The information seems designed to achieve at least two Indian objectives. First, it seeks to demonstrate that the attackers were sent from Pakistan. It contains photographs of materials found on the fishing trawler, from a bottle of Mountain Dew soda packaged in Karachi to pistols that bore the markings of a gun manufacturer in Peshawar to a Pakistani-made matchbox, detergent powder, and shaving cream, called “Touchme.”

Second, it seeks to rally international support for the Indian effort to squeeze Pakistan. It contains a list of 26 foreigners killed in the attacks, chronicles India’s efforts in recent years to persuade Pakistan to investigate suspects involved in terror attacks inside India and shut down terror training camps inside Pakistani territory. In its final pages, it demands that Pakistan hand over “conspirators” to face trial in India and comply with its promise to stop terrorist groups from functioning inside its territory. It was shared this week with diplomats from friendly nations; one described it as “comprehensive,” another as “convincing.”

Although the dossier takes pains not to blame serving or former officials in Pakistan’s army or spy agency, Indian officials have consistently hinted at their complicity, at least in training the commando-style fighters who carried it out. On Tuesday, the Indian Prime Minister, Manmohan Singh, upped the ante but stopped short of making a direct accusation. “There is enough evidence to show that, given the sophistication and military precision of the attack, it must have had the support of some official agencies in Pakistan,” he said.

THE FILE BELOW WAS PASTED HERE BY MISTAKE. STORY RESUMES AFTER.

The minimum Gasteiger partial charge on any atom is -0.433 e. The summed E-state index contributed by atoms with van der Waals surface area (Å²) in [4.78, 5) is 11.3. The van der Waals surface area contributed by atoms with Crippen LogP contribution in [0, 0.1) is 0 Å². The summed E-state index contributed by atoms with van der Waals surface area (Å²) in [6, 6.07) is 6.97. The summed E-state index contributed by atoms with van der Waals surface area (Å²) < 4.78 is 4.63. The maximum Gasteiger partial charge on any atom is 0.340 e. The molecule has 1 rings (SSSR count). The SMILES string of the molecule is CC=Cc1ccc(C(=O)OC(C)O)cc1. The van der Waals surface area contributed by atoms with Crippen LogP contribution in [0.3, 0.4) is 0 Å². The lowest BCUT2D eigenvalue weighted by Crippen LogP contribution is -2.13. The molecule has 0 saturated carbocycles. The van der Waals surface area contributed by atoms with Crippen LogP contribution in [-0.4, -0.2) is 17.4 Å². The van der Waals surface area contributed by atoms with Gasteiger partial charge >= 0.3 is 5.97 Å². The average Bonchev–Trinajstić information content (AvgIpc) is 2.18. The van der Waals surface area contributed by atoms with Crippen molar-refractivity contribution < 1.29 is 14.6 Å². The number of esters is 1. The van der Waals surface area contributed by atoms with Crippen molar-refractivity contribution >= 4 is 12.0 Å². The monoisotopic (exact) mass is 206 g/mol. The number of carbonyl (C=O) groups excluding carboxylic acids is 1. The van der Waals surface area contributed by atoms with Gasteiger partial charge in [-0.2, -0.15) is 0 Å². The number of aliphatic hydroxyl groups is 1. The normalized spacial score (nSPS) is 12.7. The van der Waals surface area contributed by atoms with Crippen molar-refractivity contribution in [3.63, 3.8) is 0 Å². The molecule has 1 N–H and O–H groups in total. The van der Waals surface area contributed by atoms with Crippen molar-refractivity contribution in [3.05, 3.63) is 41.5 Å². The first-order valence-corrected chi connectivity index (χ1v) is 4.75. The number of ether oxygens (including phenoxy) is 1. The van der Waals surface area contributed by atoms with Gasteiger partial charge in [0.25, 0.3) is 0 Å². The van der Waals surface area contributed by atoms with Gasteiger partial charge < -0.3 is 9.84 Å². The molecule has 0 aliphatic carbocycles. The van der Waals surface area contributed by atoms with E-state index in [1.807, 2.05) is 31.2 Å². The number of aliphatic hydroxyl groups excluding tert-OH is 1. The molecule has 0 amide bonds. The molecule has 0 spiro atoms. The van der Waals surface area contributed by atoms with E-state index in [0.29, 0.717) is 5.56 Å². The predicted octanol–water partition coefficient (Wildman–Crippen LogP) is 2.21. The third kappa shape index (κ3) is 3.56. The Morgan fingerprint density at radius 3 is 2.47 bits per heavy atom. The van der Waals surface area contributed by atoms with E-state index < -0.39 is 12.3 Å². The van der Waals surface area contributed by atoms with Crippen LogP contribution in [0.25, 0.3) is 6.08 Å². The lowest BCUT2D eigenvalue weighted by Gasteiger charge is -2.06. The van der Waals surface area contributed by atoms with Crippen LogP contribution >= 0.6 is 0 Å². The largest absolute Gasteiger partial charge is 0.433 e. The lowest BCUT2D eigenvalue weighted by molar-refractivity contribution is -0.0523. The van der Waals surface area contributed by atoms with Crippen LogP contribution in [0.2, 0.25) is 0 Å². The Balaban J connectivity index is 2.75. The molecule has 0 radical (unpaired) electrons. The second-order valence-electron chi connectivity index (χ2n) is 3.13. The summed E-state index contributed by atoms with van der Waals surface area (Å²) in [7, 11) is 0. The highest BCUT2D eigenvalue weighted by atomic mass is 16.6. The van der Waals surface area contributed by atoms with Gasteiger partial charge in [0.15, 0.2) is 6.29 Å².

Pakistan on Tuesday rejected the Indian allegation. “Scoring points like this will only move us further away from focusing on the very real and present danger of regional and global terrorism,” Sherry Rehman, Pakistan’s Information Minister, said in a statement, according to the Associated Press. “It is our fond resolve to insure that non-state actors to do not use Pakistan’s soil to launch terrorist attack any where in the world.”